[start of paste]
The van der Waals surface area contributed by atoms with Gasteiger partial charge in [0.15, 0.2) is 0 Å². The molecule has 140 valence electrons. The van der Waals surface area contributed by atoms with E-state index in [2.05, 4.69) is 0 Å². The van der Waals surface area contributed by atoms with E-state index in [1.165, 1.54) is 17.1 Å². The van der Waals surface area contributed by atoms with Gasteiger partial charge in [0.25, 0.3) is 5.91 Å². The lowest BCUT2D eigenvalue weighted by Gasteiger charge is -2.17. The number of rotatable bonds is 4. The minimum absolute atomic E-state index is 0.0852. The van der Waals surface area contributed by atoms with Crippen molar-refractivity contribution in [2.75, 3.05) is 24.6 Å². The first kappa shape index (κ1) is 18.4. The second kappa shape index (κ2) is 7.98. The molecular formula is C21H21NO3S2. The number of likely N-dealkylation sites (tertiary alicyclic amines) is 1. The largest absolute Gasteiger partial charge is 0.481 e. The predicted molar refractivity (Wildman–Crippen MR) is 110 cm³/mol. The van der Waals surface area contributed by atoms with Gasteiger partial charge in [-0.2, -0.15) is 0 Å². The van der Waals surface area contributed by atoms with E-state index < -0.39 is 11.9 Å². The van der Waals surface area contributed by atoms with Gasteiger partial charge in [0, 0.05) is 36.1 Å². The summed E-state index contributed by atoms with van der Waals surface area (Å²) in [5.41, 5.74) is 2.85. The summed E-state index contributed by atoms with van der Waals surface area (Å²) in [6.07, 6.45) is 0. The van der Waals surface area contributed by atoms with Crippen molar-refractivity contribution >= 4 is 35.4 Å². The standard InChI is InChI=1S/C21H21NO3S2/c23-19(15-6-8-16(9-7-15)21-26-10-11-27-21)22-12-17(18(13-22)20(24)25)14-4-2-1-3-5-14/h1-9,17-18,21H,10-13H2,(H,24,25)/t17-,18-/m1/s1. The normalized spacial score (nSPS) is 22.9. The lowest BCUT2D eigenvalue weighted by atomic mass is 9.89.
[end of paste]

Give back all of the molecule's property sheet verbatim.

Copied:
The van der Waals surface area contributed by atoms with Gasteiger partial charge in [0.15, 0.2) is 0 Å². The molecule has 140 valence electrons. The van der Waals surface area contributed by atoms with E-state index in [2.05, 4.69) is 0 Å². The van der Waals surface area contributed by atoms with E-state index in [1.165, 1.54) is 17.1 Å². The van der Waals surface area contributed by atoms with Gasteiger partial charge in [0.25, 0.3) is 5.91 Å². The lowest BCUT2D eigenvalue weighted by Gasteiger charge is -2.17. The number of rotatable bonds is 4. The minimum absolute atomic E-state index is 0.0852. The van der Waals surface area contributed by atoms with Crippen molar-refractivity contribution in [2.75, 3.05) is 24.6 Å². The first kappa shape index (κ1) is 18.4. The second kappa shape index (κ2) is 7.98. The molecular formula is C21H21NO3S2. The number of likely N-dealkylation sites (tertiary alicyclic amines) is 1. The largest absolute Gasteiger partial charge is 0.481 e. The predicted molar refractivity (Wildman–Crippen MR) is 110 cm³/mol. The van der Waals surface area contributed by atoms with Gasteiger partial charge in [-0.2, -0.15) is 0 Å². The van der Waals surface area contributed by atoms with E-state index < -0.39 is 11.9 Å². The van der Waals surface area contributed by atoms with Gasteiger partial charge in [0, 0.05) is 36.1 Å². The summed E-state index contributed by atoms with van der Waals surface area (Å²) in [5.41, 5.74) is 2.85. The summed E-state index contributed by atoms with van der Waals surface area (Å²) in [6.07, 6.45) is 0. The van der Waals surface area contributed by atoms with Crippen molar-refractivity contribution >= 4 is 35.4 Å². The standard InChI is InChI=1S/C21H21NO3S2/c23-19(15-6-8-16(9-7-15)21-26-10-11-27-21)22-12-17(18(13-22)20(24)25)14-4-2-1-3-5-14/h1-9,17-18,21H,10-13H2,(H,24,25)/t17-,18-/m1/s1. The normalized spacial score (nSPS) is 22.9. The lowest BCUT2D eigenvalue weighted by atomic mass is 9.89.